The opinion of the court was delivered by: LEIBELL
This is an action under the National Service Life Insurance Act of 1940, Title 38 U.S.C.A. § 817, brought against the United States of America by the plaintiff, Anna Gehm, allegedly the widow of the insured, Edmund R. Gehm, as the designated beneficiary of a National Service Life Insurance policy. By an order dated January 14, 1949 Frieda Gehm and Serena Gehm, allegedly a surviving widow and the daughter of the deceased insured, were impleaded in the action as parties defendant.
The facts which gave rise to the conflicting claims to the proceeds of the insurance policy are as follows:
On August 2, 1924 Edmund R. Gehm married Frieda Roos in Miesenbach, Germany, in a civil and a ceremonial marriage. A child, Serena Gehm, was born of that marriage on May 10, 1925 at Miesenbach, Germany. In 1927 Edmund Gehm immigrated to the United States, leaving his wife and child in Germany. On December 14, 1943 he obtained an 'Enoch Arden' interlocutory order of dissolution of his marriage to Frieda Roos Gehm in the Supreme Court of the State of New York, Bronx County. The order provided:
'Ordered that this order is interlocutory, but shall become the final order as of course three months after the entry and filing thereof, unless for sufficient cause the Court in the meantime shall have otherwise ordered. Upon this order becoming the final order, the said marriage shall be dissolved and it shall be lawful for the petitioner to marry again.'
On January 27, 1944 Edmund R. Gehm married the plaintiff in a civil ceremony in New York. Thereafter they resided in New York State, and cohabited in New York State and in the State of New Jersey. No further ceremony solemnizing this marriage was performed after January 27, 1944.
On February 7, 1944 Edmund R. Gehm was inducted into the Army Forces of the United States and on February 9, 1944 applied for a National Service Life Insurance Policy. The policy No. N-15602790 was issued on March 11, 1944, effective as of February 9, 1944, in the amount of $ 10,000.00. His application designated Anna Gehm, described as the insured's wife, as principal beneficiary, and Paul Hirdt, Anna Gehm's son, described as the insured's stepson, as contingent beneficiary.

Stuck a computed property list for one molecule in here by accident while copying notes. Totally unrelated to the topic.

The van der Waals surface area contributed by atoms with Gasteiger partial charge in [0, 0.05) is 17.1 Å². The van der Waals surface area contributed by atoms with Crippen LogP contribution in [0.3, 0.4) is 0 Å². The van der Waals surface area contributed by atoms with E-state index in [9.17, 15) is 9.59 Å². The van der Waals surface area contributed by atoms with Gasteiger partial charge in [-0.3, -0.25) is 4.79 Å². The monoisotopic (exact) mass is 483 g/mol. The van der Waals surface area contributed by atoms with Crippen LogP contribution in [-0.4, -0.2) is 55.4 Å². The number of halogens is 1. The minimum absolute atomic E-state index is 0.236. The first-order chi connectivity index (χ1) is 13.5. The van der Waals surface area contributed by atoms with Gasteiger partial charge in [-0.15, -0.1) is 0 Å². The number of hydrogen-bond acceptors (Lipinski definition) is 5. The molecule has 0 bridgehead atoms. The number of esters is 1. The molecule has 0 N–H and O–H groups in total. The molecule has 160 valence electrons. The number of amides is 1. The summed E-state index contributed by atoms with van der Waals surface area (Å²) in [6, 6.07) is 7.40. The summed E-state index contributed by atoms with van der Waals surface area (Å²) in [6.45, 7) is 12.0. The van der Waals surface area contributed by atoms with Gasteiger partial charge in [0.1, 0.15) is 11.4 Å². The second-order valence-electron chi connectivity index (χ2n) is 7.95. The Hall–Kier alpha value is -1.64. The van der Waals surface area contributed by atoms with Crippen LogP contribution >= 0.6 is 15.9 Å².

While the insured was in the Armed Forces and stationed at Fort Dix, New Jersey, he died, the policy of insurance being in full force and effect.
Section 6 of the Domestic Relations Law of the State of New York, McK. Consol. Laws, c. 14, provides that:
'A marriage is absolutely void if contracted by a person whose husband or wife by a former marriage is living, unless either * * *
'3. Such former marriage has been dissolved pursuant to section seven-a of this chapter.'
Section 7-a of the New York Domestic Relations Law provides in part as follows:
'Dissolution of marriage on ground of absence
'1. A party to a marriage may present to the supreme court a duly verified petition showing that the husband or wife of such party has absented himself or herself for five successive years then last past without being known to such party to be living during that time; that such party believes such husband or wife to be dead: and that a diligent search has been made to discover evidence showing that such husband or wife is living, and no such evidence has been found. * * * and if this court * * * after a hearing and proof taken, is satisfied of the truth of all the allegations contained in the petition, it may make an interlocutory order dissolving such marriage.'
The marriage of the decedent to Frieda Gehm was not dissolved by the rendition of the interlocutory order in December of 1943. He could not therefore legally marry Anna Gehm within the period of three months following the rendition of the interlocutory order. His marriage to her within five weeks of that time was invalid and void ab initio. The decedent, until the expiration of three months after the entry of the interlocutory order of dissolution, came within the terms of Sections 6 and 7-a of the Domestic Relations Law of New ...